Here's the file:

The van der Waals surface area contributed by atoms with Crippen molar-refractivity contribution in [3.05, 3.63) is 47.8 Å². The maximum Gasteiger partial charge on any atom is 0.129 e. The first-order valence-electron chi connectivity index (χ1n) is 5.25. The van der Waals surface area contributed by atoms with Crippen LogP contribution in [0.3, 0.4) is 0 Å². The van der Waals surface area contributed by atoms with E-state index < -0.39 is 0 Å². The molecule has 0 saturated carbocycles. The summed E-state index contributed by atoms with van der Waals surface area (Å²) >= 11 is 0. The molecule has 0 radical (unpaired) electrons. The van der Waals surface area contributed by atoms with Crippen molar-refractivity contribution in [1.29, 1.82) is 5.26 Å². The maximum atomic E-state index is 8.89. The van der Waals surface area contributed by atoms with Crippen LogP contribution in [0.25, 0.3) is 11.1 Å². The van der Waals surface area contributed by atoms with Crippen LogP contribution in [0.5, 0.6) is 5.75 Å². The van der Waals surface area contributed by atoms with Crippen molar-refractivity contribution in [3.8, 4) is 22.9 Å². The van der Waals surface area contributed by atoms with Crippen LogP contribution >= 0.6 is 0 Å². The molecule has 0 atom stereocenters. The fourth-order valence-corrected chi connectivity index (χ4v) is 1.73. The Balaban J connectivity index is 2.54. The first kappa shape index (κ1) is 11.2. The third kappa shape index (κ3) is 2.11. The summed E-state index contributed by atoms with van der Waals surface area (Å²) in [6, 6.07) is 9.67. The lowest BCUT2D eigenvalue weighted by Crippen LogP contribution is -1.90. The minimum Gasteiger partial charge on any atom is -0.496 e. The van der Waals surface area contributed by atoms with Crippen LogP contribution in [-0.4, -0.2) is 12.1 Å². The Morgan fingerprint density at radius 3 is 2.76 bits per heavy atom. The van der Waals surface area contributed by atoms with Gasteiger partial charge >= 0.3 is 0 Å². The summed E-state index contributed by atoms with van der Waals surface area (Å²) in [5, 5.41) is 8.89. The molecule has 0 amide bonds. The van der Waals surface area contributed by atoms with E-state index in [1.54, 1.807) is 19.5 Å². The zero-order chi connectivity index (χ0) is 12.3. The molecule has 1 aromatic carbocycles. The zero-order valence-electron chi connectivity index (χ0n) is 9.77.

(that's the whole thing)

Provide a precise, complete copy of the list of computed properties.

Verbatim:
The van der Waals surface area contributed by atoms with Crippen molar-refractivity contribution in [3.05, 3.63) is 47.8 Å². The maximum Gasteiger partial charge on any atom is 0.129 e. The first-order valence-electron chi connectivity index (χ1n) is 5.25. The van der Waals surface area contributed by atoms with Crippen LogP contribution in [0.3, 0.4) is 0 Å². The van der Waals surface area contributed by atoms with E-state index < -0.39 is 0 Å². The molecule has 0 saturated carbocycles. The summed E-state index contributed by atoms with van der Waals surface area (Å²) >= 11 is 0. The molecule has 0 radical (unpaired) electrons. The van der Waals surface area contributed by atoms with Crippen molar-refractivity contribution in [1.29, 1.82) is 5.26 Å². The maximum atomic E-state index is 8.89. The van der Waals surface area contributed by atoms with Crippen LogP contribution in [0.25, 0.3) is 11.1 Å². The van der Waals surface area contributed by atoms with Crippen LogP contribution in [0.5, 0.6) is 5.75 Å². The van der Waals surface area contributed by atoms with Crippen molar-refractivity contribution in [3.8, 4) is 22.9 Å². The van der Waals surface area contributed by atoms with Crippen LogP contribution >= 0.6 is 0 Å². The molecule has 0 atom stereocenters. The fourth-order valence-corrected chi connectivity index (χ4v) is 1.73. The Balaban J connectivity index is 2.54. The first kappa shape index (κ1) is 11.2. The third kappa shape index (κ3) is 2.11. The summed E-state index contributed by atoms with van der Waals surface area (Å²) in [6, 6.07) is 9.67. The lowest BCUT2D eigenvalue weighted by Crippen LogP contribution is -1.90. The minimum Gasteiger partial charge on any atom is -0.496 e. The van der Waals surface area contributed by atoms with Crippen LogP contribution in [-0.4, -0.2) is 12.1 Å². The Morgan fingerprint density at radius 3 is 2.76 bits per heavy atom. The van der Waals surface area contributed by atoms with Gasteiger partial charge >= 0.3 is 0 Å². The summed E-state index contributed by atoms with van der Waals surface area (Å²) in [5, 5.41) is 8.89. The molecule has 0 amide bonds. The van der Waals surface area contributed by atoms with E-state index in [1.54, 1.807) is 19.5 Å². The zero-order chi connectivity index (χ0) is 12.3. The molecule has 1 aromatic carbocycles. The zero-order valence-electron chi connectivity index (χ0n) is 9.77.